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Dugan watched, listened while in big league camp

April 1, 2014 - Mitch Rupert
READING – Kelly Dugan did a lot of watching and listening in Clearwater at the start of spring training. Standing by the batting cages he'd watch how veteran members of the Philadelphia Phillies went about getting their work in.

During games, he'd listen to how they dissected opposing pitchers pitch by pitch. The Phillies' minor league outfielder wanted to soak up as much information as he could while he was in the team's Major League camp.

When the time came for him to go back to minor league camp, he put what he had learned into practice. He'll start his second season with the Class AA Reading Fightin Phils when the season opens Thursday night against Portland, and he says he's never been more prepared for an opening day.

“Being around that group of guys who have won a championship and seeing how they work and how they go about their business, was really good for me as a player,” Dugan said during Reading's annual media day on Tuesday at FirstEnergy Stadium. “I've never had a spring like that where I've gotten to do both (Major League and minor league camp). I got there in the beginning of February and for me it was a great. I've never felt as prepared as I do now.”

Dugan spent 3-4 weeks in Phillies camp after being placed on the 40-man roster in the offseason. He got just five at-bats during his time in big league camp, but Dugan said the time was more about watching and listening than it was about results in games.

The 23-year old outfielder who was a second-round draft pick in 2010, is coming off his best statistical season, where he hit a combined .291 with 20 home runs and 59 RBIs in 112 games between Clearwater and Reading. His .318 batting average in the first half of the season in Clearwater earned him a promotion to Reading for the second half of the season.

The former Williamsport Crosscutter's season was so good it helped vault him into a position as a consensus Top 10 prospect in the Phillies' organization. He is rated as high as the fourth-best prospect in the Phillies' system by both ESPN and Baseball Prospectus.

It's all come from finally being healthy. The early days of his career were hampered by injury after being drafted out of Notre Dame High School in Sherman Oaks, Calif., where he was a teammate of current Miami Marlins slugger Giancarlo Stanton.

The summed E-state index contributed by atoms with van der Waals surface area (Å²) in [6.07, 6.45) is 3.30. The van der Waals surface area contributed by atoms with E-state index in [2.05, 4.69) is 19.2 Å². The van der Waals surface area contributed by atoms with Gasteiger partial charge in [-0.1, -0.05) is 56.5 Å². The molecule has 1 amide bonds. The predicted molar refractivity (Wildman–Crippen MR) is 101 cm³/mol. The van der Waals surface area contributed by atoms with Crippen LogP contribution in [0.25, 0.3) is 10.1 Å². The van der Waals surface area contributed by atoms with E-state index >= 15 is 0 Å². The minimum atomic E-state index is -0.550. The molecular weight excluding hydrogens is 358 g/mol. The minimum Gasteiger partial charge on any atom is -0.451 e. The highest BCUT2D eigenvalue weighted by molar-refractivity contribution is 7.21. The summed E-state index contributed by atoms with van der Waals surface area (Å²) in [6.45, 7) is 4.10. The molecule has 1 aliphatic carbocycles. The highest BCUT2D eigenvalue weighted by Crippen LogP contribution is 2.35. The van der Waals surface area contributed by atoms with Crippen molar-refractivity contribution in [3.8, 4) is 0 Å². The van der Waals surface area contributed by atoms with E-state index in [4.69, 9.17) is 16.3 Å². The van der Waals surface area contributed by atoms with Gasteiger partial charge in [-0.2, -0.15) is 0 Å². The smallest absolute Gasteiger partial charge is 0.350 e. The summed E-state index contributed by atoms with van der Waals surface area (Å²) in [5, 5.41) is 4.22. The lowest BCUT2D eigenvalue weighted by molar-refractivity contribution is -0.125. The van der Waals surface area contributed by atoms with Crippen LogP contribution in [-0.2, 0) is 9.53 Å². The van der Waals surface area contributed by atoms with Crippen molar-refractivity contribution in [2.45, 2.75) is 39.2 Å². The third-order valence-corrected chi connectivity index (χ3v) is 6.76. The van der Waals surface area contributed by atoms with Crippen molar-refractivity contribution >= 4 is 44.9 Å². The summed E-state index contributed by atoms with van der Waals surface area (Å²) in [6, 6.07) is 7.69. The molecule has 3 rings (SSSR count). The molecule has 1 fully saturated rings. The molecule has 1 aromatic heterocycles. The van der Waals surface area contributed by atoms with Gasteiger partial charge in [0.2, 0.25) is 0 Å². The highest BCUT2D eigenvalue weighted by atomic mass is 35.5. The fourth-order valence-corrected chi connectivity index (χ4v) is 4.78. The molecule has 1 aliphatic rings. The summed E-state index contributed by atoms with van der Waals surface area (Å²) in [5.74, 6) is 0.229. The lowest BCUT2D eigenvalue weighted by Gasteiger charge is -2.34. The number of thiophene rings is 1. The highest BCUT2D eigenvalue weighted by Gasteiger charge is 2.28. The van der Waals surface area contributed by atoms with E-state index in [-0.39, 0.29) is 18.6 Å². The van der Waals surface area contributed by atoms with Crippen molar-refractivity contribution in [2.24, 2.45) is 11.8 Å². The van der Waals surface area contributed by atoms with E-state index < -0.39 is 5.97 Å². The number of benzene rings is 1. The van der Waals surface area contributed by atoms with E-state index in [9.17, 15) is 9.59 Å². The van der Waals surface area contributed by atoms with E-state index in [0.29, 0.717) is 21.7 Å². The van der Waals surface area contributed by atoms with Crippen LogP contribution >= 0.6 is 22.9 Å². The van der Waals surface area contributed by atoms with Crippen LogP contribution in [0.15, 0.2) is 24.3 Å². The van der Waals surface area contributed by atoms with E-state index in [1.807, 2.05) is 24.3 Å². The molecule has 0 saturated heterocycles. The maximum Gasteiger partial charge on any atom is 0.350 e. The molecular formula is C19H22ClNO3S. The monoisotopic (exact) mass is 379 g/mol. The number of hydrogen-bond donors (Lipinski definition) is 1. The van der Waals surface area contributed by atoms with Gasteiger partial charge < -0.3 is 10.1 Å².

A staph infection ended his first full minor league season when he was in Williamsport in 2010. In 2011 he was having a stellar season back in Williamsport before a stress fracture in his back limited him to less than 50 games. He's avoided significant injuries since then, battling only turf toe which robbed him of a chance to play in the Arizona Fall League following last season's breakout performance.

“Part of being a professional and playing 162 games in a year has to do with knowing your body and how to take care of your body,” Dugan said. “Everybody is so competitive that you want to maximize everything every day in the weight room are on the field. And everyone plays so hard every day, but you have to learn how to go about it. Over the course of time I've learned how to go about it better. I think that's led to more productivity and healthy years over the last couple years.”

Now he's been able to consistently showcase the tools which were ever present at Bowman Field in bright, but brief, flashes. He's consistently making solid contact and driving the baseball to all fields. Nearly 40 percent of his hits over two levels a year ago went for extra bases. He posted a career high .215 ISO last year, a metric used to measure a hitter's power production. His .221 ISO in Clearwater alone last summer was the seventh-best in the league.

Dugan's 20 home runs combined over the two levels were a career-high in his five years in the Phillies' system. His previous high was 12 in 2012 while playing for the Lakewood Blueclaws. Reading manager said the power maturation has been a big part in making Dugan a more complete hitter. His power will also help him profile better in a corner outfield spot where power is an expected commodity.

“Power is really one of the last things to come for guys,” Wathan said. “We want these guys to be good hitters first and foremost, and then the power will come eventually. If you try to teach power early, you're going to lose a lot of things. (Dugan) is starting to come into his power and hopefully he can continue that this year.”

“Some people, like my buddy Giancarlo Stanton, he just comes in right away and is so gifted that he has that power right away, but I think he's unusual,” Dugan said. “Some guys take a little longer. I had to take advantage of all the opportunities the Phillies gave me with instruction and training in the weight room and experience and at-bats.”

And now he's finally combining everything – talent, preparation, intelligence and baseball acumen – to be one of the Phillies' top prospects.


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